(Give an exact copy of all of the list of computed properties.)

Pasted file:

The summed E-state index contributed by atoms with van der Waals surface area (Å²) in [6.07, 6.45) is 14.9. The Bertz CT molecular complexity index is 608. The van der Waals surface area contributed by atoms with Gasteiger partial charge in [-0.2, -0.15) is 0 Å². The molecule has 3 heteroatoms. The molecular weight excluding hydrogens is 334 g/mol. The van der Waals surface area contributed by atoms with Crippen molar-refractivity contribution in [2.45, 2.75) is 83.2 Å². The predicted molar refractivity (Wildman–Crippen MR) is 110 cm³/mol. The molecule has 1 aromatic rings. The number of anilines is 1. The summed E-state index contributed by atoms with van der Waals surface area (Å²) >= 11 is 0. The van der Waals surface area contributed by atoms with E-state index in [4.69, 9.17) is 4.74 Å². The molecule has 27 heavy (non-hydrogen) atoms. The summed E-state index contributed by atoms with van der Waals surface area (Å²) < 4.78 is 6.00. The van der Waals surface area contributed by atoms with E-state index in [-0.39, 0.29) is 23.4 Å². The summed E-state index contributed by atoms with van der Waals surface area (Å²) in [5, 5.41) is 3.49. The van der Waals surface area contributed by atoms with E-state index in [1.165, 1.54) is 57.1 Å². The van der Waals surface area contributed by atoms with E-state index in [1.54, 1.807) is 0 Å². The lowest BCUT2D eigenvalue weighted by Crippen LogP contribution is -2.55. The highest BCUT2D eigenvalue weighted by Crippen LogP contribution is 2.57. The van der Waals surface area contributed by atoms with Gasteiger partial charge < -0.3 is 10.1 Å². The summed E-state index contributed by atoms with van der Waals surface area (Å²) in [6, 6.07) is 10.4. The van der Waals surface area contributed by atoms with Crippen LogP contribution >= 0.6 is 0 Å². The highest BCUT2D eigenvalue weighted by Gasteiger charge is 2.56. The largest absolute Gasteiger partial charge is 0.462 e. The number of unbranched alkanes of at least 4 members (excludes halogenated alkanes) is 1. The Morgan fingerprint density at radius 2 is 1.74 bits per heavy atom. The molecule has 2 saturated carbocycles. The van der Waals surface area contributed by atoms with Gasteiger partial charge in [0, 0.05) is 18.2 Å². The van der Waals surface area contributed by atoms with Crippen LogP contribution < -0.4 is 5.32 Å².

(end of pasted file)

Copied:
The summed E-state index contributed by atoms with van der Waals surface area (Å²) in [6.07, 6.45) is 14.9. The Bertz CT molecular complexity index is 608. The van der Waals surface area contributed by atoms with Gasteiger partial charge in [-0.2, -0.15) is 0 Å². The molecule has 3 heteroatoms. The molecular weight excluding hydrogens is 334 g/mol. The van der Waals surface area contributed by atoms with Crippen molar-refractivity contribution in [2.45, 2.75) is 83.2 Å². The predicted molar refractivity (Wildman–Crippen MR) is 110 cm³/mol. The molecule has 1 aromatic rings. The number of anilines is 1. The summed E-state index contributed by atoms with van der Waals surface area (Å²) >= 11 is 0. The van der Waals surface area contributed by atoms with E-state index in [4.69, 9.17) is 4.74 Å². The molecule has 27 heavy (non-hydrogen) atoms. The summed E-state index contributed by atoms with van der Waals surface area (Å²) < 4.78 is 6.00. The van der Waals surface area contributed by atoms with E-state index in [-0.39, 0.29) is 23.4 Å². The summed E-state index contributed by atoms with van der Waals surface area (Å²) in [5, 5.41) is 3.49. The van der Waals surface area contributed by atoms with E-state index in [1.165, 1.54) is 57.1 Å². The van der Waals surface area contributed by atoms with E-state index in [1.54, 1.807) is 0 Å². The lowest BCUT2D eigenvalue weighted by Crippen LogP contribution is -2.55. The highest BCUT2D eigenvalue weighted by Crippen LogP contribution is 2.57. The van der Waals surface area contributed by atoms with Gasteiger partial charge < -0.3 is 10.1 Å². The summed E-state index contributed by atoms with van der Waals surface area (Å²) in [6, 6.07) is 10.4. The van der Waals surface area contributed by atoms with Crippen LogP contribution >= 0.6 is 0 Å². The highest BCUT2D eigenvalue weighted by Gasteiger charge is 2.56. The largest absolute Gasteiger partial charge is 0.462 e. The number of unbranched alkanes of at least 4 members (excludes halogenated alkanes) is 1. The Morgan fingerprint density at radius 2 is 1.74 bits per heavy atom. The molecule has 2 saturated carbocycles. The van der Waals surface area contributed by atoms with Gasteiger partial charge in [0, 0.05) is 18.2 Å². The van der Waals surface area contributed by atoms with Crippen LogP contribution < -0.4 is 5.32 Å².